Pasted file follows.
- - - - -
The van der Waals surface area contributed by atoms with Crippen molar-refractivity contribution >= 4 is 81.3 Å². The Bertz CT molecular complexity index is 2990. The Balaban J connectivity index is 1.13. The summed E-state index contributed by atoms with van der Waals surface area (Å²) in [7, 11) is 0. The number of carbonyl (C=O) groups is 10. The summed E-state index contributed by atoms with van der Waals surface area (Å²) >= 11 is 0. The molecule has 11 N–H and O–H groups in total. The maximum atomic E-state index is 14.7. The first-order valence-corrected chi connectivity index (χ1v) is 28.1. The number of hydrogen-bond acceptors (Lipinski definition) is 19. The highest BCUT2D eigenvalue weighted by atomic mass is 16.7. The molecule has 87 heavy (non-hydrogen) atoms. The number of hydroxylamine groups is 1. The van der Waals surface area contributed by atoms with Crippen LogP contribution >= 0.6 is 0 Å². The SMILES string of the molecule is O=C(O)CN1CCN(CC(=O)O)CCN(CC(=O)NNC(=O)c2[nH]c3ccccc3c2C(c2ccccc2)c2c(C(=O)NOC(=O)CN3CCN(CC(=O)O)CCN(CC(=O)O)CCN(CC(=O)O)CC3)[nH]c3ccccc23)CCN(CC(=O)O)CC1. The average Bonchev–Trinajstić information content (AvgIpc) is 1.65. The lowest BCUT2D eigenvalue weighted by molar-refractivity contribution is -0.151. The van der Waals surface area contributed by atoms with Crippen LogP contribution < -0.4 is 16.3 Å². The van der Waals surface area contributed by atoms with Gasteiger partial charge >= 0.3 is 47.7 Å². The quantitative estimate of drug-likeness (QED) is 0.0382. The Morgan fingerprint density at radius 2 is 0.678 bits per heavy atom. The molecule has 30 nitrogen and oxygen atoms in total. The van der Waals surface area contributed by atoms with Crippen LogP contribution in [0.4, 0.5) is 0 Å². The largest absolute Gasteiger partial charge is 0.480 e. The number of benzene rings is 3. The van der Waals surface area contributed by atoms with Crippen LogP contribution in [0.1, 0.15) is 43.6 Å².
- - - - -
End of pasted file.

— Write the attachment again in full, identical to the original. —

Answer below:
The van der Waals surface area contributed by atoms with Crippen molar-refractivity contribution >= 4 is 81.3 Å². The Bertz CT molecular complexity index is 2990. The Balaban J connectivity index is 1.13. The summed E-state index contributed by atoms with van der Waals surface area (Å²) in [7, 11) is 0. The number of carbonyl (C=O) groups is 10. The summed E-state index contributed by atoms with van der Waals surface area (Å²) >= 11 is 0. The molecule has 11 N–H and O–H groups in total. The maximum atomic E-state index is 14.7. The first-order valence-corrected chi connectivity index (χ1v) is 28.1. The number of hydrogen-bond acceptors (Lipinski definition) is 19. The highest BCUT2D eigenvalue weighted by atomic mass is 16.7. The molecule has 87 heavy (non-hydrogen) atoms. The number of hydroxylamine groups is 1. The van der Waals surface area contributed by atoms with Crippen LogP contribution >= 0.6 is 0 Å². The SMILES string of the molecule is O=C(O)CN1CCN(CC(=O)O)CCN(CC(=O)NNC(=O)c2[nH]c3ccccc3c2C(c2ccccc2)c2c(C(=O)NOC(=O)CN3CCN(CC(=O)O)CCN(CC(=O)O)CCN(CC(=O)O)CC3)[nH]c3ccccc23)CCN(CC(=O)O)CC1. The average Bonchev–Trinajstić information content (AvgIpc) is 1.65. The lowest BCUT2D eigenvalue weighted by molar-refractivity contribution is -0.151. The van der Waals surface area contributed by atoms with Crippen LogP contribution < -0.4 is 16.3 Å². The van der Waals surface area contributed by atoms with Gasteiger partial charge >= 0.3 is 47.7 Å². The quantitative estimate of drug-likeness (QED) is 0.0382. The Morgan fingerprint density at radius 2 is 0.678 bits per heavy atom. The molecule has 30 nitrogen and oxygen atoms in total. The van der Waals surface area contributed by atoms with Crippen LogP contribution in [0.4, 0.5) is 0 Å². The largest absolute Gasteiger partial charge is 0.480 e. The number of benzene rings is 3. The van der Waals surface area contributed by atoms with Crippen LogP contribution in [0.1, 0.15) is 43.6 Å².